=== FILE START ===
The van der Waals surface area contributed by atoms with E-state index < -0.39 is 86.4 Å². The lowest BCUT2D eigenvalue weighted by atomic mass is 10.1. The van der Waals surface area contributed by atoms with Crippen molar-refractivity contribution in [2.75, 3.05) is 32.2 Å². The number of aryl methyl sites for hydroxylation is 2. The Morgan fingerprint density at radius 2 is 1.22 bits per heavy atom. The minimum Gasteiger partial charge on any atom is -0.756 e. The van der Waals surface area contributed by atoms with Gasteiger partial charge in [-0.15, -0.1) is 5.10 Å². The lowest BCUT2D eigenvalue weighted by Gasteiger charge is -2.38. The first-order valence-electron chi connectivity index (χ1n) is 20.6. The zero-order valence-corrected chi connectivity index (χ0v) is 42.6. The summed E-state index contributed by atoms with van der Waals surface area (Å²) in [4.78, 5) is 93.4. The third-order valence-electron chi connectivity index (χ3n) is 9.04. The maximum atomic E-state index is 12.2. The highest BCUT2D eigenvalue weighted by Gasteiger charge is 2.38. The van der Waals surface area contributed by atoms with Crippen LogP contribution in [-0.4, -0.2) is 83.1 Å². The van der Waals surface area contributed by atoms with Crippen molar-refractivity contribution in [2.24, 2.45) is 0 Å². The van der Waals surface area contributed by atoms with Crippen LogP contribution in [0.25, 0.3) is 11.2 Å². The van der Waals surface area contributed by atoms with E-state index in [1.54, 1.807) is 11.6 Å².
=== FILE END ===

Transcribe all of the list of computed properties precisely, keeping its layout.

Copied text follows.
The van der Waals surface area contributed by atoms with E-state index < -0.39 is 86.4 Å². The lowest BCUT2D eigenvalue weighted by atomic mass is 10.1. The van der Waals surface area contributed by atoms with Crippen molar-refractivity contribution in [2.75, 3.05) is 32.2 Å². The number of aryl methyl sites for hydroxylation is 2. The Morgan fingerprint density at radius 2 is 1.22 bits per heavy atom. The minimum Gasteiger partial charge on any atom is -0.756 e. The van der Waals surface area contributed by atoms with Gasteiger partial charge in [-0.15, -0.1) is 5.10 Å². The lowest BCUT2D eigenvalue weighted by Gasteiger charge is -2.38. The first-order valence-electron chi connectivity index (χ1n) is 20.6. The zero-order valence-corrected chi connectivity index (χ0v) is 42.6. The summed E-state index contributed by atoms with van der Waals surface area (Å²) in [4.78, 5) is 93.4. The third-order valence-electron chi connectivity index (χ3n) is 9.04. The maximum atomic E-state index is 12.2. The highest BCUT2D eigenvalue weighted by Gasteiger charge is 2.38. The van der Waals surface area contributed by atoms with Crippen LogP contribution in [-0.4, -0.2) is 83.1 Å². The van der Waals surface area contributed by atoms with Crippen molar-refractivity contribution in [2.24, 2.45) is 0 Å². The van der Waals surface area contributed by atoms with Crippen LogP contribution in [0.25, 0.3) is 11.2 Å². The van der Waals surface area contributed by atoms with E-state index in [1.54, 1.807) is 11.6 Å².